Recent studies have identified a remarkable association between indices of athletic performance and optimal health of the general public. Both high aerobic capacity and high skeletal muscle strength are associated with lower mortality. Furthermore, higher aerobic capacity and often higher skeletal muscle strength are associated with lower prevalence of most chronic diseases. Finally, maintenance of aerobic capacity and skeletal muscle strength by lifelong physical activity delays the biological aging in most organ systems, therefore, delaying premature death. These facts raise the fascinating question: Are associations between high aerobic capacity and muscle strength with either metabolic health or elite performance causally or associatively related? If a causal relationship was noted at the molecular level it would have major public health implications. In this review, we provide evidence for the assertion that research on elite athletes and chronic disease prevention by exercise is actually addressing the same biochemical, physiological and genomic phenomena.
We contend that many of the same inherited genes whose proteins functioned to maximize aerobic capacity and skeletal muscle strength for survival during selection set the physiological norm for fluxes in metabolic pathways, anabolic events for hypertrophied skeletal muscle mass, high endothelial function, healthy storage of intramuscular fat, etc. Remarkably, the loss of our ancestral norm for physical activity reverses the aforementioned processes and contributes to chronic disease risk. Knowledge of the natural gene expression that allows one individual to excel in elite athletics can be applied to non-athletes to prevent chronic disorders, delay decline in most organ systems (biological aging), and improve health.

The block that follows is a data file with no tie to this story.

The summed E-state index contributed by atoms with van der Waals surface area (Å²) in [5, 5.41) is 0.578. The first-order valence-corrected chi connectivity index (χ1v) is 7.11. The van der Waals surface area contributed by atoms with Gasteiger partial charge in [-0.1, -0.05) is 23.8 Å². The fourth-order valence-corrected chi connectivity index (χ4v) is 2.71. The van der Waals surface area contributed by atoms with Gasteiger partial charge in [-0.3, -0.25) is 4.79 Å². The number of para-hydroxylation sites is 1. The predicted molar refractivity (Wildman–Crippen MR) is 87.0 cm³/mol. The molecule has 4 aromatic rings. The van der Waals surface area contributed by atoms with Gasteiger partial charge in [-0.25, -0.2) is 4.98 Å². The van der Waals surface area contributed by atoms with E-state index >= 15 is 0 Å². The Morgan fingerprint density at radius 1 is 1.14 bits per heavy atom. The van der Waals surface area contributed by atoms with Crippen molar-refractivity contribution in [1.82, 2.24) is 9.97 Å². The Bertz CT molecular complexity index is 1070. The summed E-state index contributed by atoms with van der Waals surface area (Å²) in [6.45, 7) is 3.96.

Hopefully the realization that the genetic mechanisms in those who inherited genes allowing elite athletic performance with training may be similar, if not the same, to those that improve health by daily physical activity would promote a better quality of life for those living today and for future generations. Alternatively, understanding changes in molecular pathways that link detraining and reductions in free-living daily physical activity to increased risk factors for disease will delineate the primary molecular events that contribute to many chronic diseases.